South Korean Military ‘Dives Deep’ To Recover Sunken Part Of Failed North Korean Space Rocket

South Korea’s defense chief announced on June 1 that the country’s military is actively involved in an operation to recover a sunken component of a purported North Korean space rocket. 

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The part of the rocket is believed to be the ill-fated vehicle’s second stage, and efforts are underway to retrieve it. 

During a parliamentary session, Defense Minister Lee Jong-sup disclosed that the South Korean Navy is actively recovering a 15-meter component of the submerged rocket. 

The section currently rests at a depth of 75 meters underwater in the Yellow Sea. Minister Lee estimated that the retrieval operation would likely require two more days.

North Korea launched a rocket purportedly carrying a satellite on the morning of May 31. 

However, in a rare admission of failure, state media reported that the mission ended in disappointment as the second-stage engine experienced abnormal ignition, causing the rocket to crash into the sea. 

Lee informed lawmakers that the search for the third stage and payload is still ongoing. He explained that the wreckage identified so far is likely the rocket’s second stage. 

The Joint Chiefs of Staff of South Korea have shared photographs of the identified section, which unfortunately sank to the sea floor.

The naval recovery operation has encountered challenges due to the part’s substantial weight and limited underwater visibility, hampering retrieval efforts.

This photo shows an object believed to be part of North Korea's
An apparent part of a purported North Korean space launch vehicle is seen in waters some 200 kilometers west of the southwestern island of Eocheong on May 31, 2023, in this photo provided by the Joint Chiefs of Staff.

Besides that, the South Korean Navy managed to salvage a portion of a projectile launched by North Korea on May 31. The retrieved object is characterized as a hollow cylinder, which connects the propellants of the first and second stages.

When questioned about the technological similarities between the rocket and an intercontinental ballistic missile (ICBM), the defense minister affirmed that they share the same underlying principles. 

“The same principle applies to the launch vehicle for a satellite and the missile to carry a warhead,” the minister said.

Lee also assessed that the launch on May 31 occurred at a newly constructed launching facility located on the west coast.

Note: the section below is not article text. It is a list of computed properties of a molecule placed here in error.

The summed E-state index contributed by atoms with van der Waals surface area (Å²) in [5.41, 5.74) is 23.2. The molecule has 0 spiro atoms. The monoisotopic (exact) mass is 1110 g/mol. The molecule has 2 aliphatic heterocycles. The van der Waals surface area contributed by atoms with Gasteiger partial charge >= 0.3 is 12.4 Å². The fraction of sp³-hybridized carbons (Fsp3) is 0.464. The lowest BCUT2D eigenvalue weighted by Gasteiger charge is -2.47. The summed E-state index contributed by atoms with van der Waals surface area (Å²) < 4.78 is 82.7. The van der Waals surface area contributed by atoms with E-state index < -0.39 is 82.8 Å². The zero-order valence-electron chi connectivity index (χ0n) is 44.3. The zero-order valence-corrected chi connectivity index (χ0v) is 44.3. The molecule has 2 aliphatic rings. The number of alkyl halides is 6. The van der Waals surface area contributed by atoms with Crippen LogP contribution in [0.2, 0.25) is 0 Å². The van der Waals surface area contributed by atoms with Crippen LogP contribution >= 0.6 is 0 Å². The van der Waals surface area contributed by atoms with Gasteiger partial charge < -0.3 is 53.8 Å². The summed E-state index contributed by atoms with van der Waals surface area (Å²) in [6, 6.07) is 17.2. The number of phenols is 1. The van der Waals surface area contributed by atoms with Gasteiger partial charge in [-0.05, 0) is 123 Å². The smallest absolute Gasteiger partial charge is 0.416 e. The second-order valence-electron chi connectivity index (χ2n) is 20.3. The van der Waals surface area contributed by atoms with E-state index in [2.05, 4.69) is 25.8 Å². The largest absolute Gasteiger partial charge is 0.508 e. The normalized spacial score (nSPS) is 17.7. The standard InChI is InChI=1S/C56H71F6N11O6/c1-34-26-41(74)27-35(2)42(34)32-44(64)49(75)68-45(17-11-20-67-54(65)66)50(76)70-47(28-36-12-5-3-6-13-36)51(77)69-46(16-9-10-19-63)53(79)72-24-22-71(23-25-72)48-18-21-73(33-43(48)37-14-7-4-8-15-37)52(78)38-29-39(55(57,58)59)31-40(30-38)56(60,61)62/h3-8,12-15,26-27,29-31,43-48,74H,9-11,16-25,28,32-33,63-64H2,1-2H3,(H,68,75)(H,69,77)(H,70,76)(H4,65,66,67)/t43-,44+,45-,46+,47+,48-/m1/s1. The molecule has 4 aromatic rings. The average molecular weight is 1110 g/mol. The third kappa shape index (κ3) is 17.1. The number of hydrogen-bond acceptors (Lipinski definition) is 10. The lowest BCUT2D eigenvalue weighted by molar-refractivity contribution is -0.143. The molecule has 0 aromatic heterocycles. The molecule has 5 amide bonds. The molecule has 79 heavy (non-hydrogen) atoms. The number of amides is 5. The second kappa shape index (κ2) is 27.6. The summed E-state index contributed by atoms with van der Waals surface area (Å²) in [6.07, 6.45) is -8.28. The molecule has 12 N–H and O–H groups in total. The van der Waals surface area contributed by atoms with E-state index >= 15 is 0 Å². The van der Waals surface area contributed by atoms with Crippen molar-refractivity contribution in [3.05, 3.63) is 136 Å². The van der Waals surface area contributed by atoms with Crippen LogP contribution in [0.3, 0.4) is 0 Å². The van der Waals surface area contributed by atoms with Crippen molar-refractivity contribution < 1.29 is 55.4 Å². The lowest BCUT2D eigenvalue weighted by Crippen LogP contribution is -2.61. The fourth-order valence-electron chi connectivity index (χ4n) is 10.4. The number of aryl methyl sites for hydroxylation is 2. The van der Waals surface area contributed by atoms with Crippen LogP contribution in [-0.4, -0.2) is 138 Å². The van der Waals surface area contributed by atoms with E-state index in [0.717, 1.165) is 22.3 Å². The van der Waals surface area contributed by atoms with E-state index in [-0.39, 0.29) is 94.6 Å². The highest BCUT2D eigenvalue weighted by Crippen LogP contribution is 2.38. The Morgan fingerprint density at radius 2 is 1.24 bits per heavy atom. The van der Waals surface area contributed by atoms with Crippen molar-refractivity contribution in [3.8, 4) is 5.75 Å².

According to Lee, the first stage of the rocket appears to be powered by a liquid-fuel engine. Additionally, he mentioned that the satellite carried by the rocket is estimated to have a resolution of one meter. 

Experts noted that the resolution of a typical military spy satellite is usually even higher, with sub-meter accuracy.

North Korea Vows To Launch Spy Satellite Soon

A day after the unsuccessful launch of North Korea’s first space launch vehicle, the country publicly shared images of the launch through state media outlets.

The Korean Central News Agency (KCNA), a state-run news agency primarily targeting foreign readers, released two photographs capturing the moment of the Chollima-1 rocket launch, which carried North Korea’s first reconnaissance satellite.

The photos depict the rocket taking off from a satellite launching site in Chosan County, North Pyongan Province. Notably, facing the sea, the launch site is believed to be a newly constructed facility rather than the existing Seohae Satellite Launch Center. 

North Korea had been working on a new launch site on a nearby beach, roughly three kilometers away from the previous location, although the construction had only recently been completed.

In a closed-door meeting of South Korea’s National Assembly’s intelligence committee, the National Intelligence Service revealed a potential cause for the launch failure.

The Chollima-1 rocket, carrying a spy satellite, takes off from an undisclosed location in North Korea [KCNA]

According to the service, the rushed execution of the launch while the construction of the launch site was still unfinished could have contributed to the unsuccessful outcome.

Simultaneously, the South defense minister emphasized that the failed launch would be considered a violation of a United Nations Security Council resolution.

Meanwhile, North Korea’s Kim Yo-jong, the sister of leader Kim Jong Un, conveyed through state media KCNA on May 31 that her country is preparing to place a military spy satellite into orbit.

She also expressed North Korea’s commitment to strengthening its military surveillance capabilities.

“It is certain that (North Korea’s) military reconnaissance satellite will be correctly put into space orbit in the near future and start its mission,” Kim said. 

Furthermore, in response to the condemnation of the launch by Washington and other nations, Kim Yo-jong dismissed their criticisms as an infringement on North Korea’s sovereign right to engage in space development.